Routing guide for a movable fiber optic equipment tray or module

Abstract

A cable routing guide attached to a fiber optic apparatus, such as a module positioned on a fiber optic equipment tray is disclosed. The cable routing guide is adapted to receive a length of at least one fiber optic cable intended to be connected to a cable connection point, such as a fiber optic adapter disposed on the module. The cable routing guide allows the at least one fiber optic cable to move in response to the fiber optic equipment tray or the module moving between a first position and a second position in a manner such that the length of the at least one fiber optic cable from the cable routing guide to the fiber optic adapter remains substantially unchanged. Moreover, the at least one fiber optic cable that is received by the cable routing guide may be retained and maintained by the cable routing guide without being tensed or stressed. In this manner, the at least one fiber optic cable that is routed to and through the fiber optic apparatus may not be affected by the movement of the module frame, the module, and/or the adapter between the first and second positions.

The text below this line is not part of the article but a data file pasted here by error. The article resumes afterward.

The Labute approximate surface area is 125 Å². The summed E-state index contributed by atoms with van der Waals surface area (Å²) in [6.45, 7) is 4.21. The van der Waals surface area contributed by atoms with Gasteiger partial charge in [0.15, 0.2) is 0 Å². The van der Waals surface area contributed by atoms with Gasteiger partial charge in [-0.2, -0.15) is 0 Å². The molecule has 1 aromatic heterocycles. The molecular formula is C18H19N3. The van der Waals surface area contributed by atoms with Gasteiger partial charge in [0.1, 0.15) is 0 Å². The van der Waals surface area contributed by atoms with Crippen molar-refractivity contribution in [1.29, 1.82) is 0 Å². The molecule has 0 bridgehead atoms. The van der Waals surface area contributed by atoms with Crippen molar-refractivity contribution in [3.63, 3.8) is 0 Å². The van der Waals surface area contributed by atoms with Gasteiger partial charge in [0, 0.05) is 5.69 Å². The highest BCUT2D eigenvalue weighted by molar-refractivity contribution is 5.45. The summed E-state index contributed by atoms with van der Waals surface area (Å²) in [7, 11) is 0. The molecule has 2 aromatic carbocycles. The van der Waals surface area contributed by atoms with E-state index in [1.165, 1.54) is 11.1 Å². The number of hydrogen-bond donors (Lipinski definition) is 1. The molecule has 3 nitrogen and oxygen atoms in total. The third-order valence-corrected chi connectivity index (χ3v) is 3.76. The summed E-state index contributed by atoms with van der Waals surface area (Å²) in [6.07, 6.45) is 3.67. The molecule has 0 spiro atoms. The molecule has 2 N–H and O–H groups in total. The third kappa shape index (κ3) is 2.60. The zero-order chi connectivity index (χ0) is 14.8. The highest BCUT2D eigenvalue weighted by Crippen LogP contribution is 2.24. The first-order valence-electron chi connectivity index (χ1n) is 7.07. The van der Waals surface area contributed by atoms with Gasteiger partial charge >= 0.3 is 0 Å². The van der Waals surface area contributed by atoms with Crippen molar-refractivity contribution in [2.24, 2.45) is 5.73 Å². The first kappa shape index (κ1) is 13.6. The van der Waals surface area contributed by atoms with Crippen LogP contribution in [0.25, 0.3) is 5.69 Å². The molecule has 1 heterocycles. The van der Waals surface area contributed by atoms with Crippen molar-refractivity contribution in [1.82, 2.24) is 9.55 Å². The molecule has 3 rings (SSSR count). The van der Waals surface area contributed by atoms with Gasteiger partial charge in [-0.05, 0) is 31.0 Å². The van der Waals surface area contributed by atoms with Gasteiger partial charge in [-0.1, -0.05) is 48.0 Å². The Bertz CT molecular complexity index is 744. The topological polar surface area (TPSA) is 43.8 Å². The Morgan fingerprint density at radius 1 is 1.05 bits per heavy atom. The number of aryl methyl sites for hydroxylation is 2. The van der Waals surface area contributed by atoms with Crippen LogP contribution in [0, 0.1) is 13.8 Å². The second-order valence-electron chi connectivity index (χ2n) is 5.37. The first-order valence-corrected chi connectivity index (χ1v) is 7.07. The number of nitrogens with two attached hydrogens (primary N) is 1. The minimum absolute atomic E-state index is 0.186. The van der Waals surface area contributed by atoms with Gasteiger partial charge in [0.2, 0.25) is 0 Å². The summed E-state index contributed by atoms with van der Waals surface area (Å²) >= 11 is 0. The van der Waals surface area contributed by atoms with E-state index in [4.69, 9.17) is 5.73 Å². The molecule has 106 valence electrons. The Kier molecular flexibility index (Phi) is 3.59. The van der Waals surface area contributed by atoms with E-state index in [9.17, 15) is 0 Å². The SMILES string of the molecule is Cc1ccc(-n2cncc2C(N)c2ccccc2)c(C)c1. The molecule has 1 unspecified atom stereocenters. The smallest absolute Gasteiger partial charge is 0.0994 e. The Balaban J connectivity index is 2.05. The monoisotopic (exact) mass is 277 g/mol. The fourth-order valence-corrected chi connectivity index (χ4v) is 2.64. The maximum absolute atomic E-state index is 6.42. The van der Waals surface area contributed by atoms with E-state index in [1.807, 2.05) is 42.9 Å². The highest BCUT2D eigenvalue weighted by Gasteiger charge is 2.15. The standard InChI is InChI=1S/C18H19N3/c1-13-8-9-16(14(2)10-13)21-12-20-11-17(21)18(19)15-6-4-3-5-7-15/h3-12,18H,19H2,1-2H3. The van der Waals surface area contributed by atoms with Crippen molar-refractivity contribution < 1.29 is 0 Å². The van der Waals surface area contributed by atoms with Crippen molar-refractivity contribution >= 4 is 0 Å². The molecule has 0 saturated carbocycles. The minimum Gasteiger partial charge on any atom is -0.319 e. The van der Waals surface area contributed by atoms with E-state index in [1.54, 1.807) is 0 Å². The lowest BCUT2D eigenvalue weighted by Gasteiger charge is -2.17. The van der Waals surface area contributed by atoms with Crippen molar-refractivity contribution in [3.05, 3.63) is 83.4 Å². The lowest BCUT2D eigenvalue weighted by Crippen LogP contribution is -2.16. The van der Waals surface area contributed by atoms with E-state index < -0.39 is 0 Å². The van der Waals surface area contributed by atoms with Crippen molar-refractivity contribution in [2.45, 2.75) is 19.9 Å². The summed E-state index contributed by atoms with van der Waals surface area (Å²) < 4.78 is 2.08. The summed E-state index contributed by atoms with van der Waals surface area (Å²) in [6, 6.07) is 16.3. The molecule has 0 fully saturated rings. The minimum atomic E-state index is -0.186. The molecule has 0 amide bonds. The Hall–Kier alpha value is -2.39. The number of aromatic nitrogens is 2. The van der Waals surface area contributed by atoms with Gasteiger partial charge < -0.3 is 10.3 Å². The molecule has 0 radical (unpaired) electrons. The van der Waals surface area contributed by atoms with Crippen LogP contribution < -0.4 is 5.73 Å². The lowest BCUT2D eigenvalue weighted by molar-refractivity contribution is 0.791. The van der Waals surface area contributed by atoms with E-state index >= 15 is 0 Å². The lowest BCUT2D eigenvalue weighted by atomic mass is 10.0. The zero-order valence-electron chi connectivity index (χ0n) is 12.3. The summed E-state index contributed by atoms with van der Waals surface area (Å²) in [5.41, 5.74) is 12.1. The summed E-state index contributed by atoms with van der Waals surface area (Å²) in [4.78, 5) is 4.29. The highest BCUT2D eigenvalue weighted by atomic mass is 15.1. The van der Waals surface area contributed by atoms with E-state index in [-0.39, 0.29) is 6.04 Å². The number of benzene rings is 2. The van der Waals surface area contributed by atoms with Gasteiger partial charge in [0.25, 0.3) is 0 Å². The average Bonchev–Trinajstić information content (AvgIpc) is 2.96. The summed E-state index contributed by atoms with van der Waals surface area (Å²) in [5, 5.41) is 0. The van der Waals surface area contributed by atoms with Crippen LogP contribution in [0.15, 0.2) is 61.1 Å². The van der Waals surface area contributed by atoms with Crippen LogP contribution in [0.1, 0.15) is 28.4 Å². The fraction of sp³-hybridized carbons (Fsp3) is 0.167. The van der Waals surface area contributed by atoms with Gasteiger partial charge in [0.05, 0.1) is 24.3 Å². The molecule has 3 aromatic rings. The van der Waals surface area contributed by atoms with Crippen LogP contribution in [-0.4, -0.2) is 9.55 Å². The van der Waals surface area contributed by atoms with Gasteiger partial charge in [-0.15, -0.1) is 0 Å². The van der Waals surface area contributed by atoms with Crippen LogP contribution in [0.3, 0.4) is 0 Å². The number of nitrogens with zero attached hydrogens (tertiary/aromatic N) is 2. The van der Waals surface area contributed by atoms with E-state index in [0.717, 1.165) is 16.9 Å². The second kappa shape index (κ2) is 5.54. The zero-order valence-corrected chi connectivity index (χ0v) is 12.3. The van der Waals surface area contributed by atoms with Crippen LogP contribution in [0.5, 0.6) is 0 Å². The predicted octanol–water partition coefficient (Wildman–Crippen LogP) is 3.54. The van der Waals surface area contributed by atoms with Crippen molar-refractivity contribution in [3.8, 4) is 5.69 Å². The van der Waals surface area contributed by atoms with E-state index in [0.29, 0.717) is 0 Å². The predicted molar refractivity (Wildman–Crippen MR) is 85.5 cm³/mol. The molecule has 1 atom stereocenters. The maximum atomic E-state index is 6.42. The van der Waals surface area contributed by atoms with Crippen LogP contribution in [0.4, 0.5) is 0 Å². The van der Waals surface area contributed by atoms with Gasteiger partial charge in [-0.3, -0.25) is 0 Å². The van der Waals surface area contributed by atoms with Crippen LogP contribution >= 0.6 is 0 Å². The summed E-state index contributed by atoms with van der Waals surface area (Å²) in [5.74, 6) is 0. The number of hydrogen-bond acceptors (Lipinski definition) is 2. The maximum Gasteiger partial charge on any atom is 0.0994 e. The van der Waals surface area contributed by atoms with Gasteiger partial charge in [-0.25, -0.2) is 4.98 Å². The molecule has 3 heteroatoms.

Claims